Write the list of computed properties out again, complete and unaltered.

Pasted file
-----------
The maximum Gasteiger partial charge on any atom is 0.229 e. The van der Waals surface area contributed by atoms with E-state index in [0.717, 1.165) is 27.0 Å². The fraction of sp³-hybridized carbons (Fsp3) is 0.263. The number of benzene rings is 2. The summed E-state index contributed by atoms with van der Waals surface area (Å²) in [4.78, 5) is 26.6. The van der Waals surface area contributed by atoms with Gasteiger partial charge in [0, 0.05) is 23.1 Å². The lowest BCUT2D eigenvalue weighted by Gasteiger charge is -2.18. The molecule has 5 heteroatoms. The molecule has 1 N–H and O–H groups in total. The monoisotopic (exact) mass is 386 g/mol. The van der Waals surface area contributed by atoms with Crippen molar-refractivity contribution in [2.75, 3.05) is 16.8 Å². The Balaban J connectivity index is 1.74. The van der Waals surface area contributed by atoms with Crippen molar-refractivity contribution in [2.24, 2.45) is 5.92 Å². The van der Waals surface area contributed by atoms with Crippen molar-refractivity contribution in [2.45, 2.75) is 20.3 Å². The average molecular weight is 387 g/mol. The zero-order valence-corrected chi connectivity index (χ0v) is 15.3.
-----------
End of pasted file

The maximum Gasteiger partial charge on any atom is 0.229 e. The van der Waals surface area contributed by atoms with E-state index in [0.717, 1.165) is 27.0 Å². The fraction of sp³-hybridized carbons (Fsp3) is 0.263. The number of benzene rings is 2. The summed E-state index contributed by atoms with van der Waals surface area (Å²) in [4.78, 5) is 26.6. The van der Waals surface area contributed by atoms with Gasteiger partial charge in [0, 0.05) is 23.1 Å². The lowest BCUT2D eigenvalue weighted by Gasteiger charge is -2.18. The molecule has 5 heteroatoms. The molecule has 1 N–H and O–H groups in total. The monoisotopic (exact) mass is 386 g/mol. The van der Waals surface area contributed by atoms with Crippen molar-refractivity contribution in [2.75, 3.05) is 16.8 Å². The Balaban J connectivity index is 1.74. The van der Waals surface area contributed by atoms with Crippen molar-refractivity contribution in [2.24, 2.45) is 5.92 Å². The van der Waals surface area contributed by atoms with Crippen molar-refractivity contribution in [2.45, 2.75) is 20.3 Å². The average molecular weight is 387 g/mol. The zero-order valence-corrected chi connectivity index (χ0v) is 15.3.